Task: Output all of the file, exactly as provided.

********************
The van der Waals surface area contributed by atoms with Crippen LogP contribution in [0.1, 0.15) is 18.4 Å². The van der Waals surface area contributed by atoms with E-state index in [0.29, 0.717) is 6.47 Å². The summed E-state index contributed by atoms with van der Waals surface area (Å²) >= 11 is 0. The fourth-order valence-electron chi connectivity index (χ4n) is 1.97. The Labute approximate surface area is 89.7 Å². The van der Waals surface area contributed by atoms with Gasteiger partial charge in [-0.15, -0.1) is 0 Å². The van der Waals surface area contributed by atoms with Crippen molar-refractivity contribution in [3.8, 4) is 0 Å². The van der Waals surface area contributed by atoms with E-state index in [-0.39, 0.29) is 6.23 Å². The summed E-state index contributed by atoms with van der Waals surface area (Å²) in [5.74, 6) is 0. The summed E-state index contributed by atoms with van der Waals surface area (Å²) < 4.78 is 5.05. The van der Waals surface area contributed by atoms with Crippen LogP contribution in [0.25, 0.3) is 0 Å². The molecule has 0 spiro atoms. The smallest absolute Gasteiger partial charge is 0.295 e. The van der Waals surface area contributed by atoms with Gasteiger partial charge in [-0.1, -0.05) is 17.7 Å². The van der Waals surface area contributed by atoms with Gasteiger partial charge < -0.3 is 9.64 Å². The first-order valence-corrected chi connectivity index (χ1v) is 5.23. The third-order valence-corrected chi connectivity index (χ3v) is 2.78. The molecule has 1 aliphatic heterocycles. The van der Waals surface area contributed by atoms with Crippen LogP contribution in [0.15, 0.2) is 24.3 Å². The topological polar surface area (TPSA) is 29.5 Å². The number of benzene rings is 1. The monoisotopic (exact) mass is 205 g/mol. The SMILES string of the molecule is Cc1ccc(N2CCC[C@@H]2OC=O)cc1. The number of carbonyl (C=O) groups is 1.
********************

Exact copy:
The van der Waals surface area contributed by atoms with Crippen LogP contribution in [0.1, 0.15) is 18.4 Å². The van der Waals surface area contributed by atoms with E-state index in [0.29, 0.717) is 6.47 Å². The summed E-state index contributed by atoms with van der Waals surface area (Å²) >= 11 is 0. The fourth-order valence-electron chi connectivity index (χ4n) is 1.97. The Labute approximate surface area is 89.7 Å². The van der Waals surface area contributed by atoms with Gasteiger partial charge in [-0.15, -0.1) is 0 Å². The van der Waals surface area contributed by atoms with Crippen molar-refractivity contribution in [3.8, 4) is 0 Å². The van der Waals surface area contributed by atoms with E-state index in [-0.39, 0.29) is 6.23 Å². The summed E-state index contributed by atoms with van der Waals surface area (Å²) in [5.74, 6) is 0. The summed E-state index contributed by atoms with van der Waals surface area (Å²) < 4.78 is 5.05. The van der Waals surface area contributed by atoms with Crippen LogP contribution in [0.25, 0.3) is 0 Å². The molecule has 0 spiro atoms. The smallest absolute Gasteiger partial charge is 0.295 e. The van der Waals surface area contributed by atoms with Gasteiger partial charge in [-0.1, -0.05) is 17.7 Å². The van der Waals surface area contributed by atoms with Gasteiger partial charge < -0.3 is 9.64 Å². The first-order valence-corrected chi connectivity index (χ1v) is 5.23. The third-order valence-corrected chi connectivity index (χ3v) is 2.78. The molecule has 1 aliphatic heterocycles. The van der Waals surface area contributed by atoms with Crippen LogP contribution in [0.15, 0.2) is 24.3 Å². The topological polar surface area (TPSA) is 29.5 Å². The number of benzene rings is 1. The monoisotopic (exact) mass is 205 g/mol. The SMILES string of the molecule is Cc1ccc(N2CCC[C@@H]2OC=O)cc1. The number of carbonyl (C=O) groups is 1.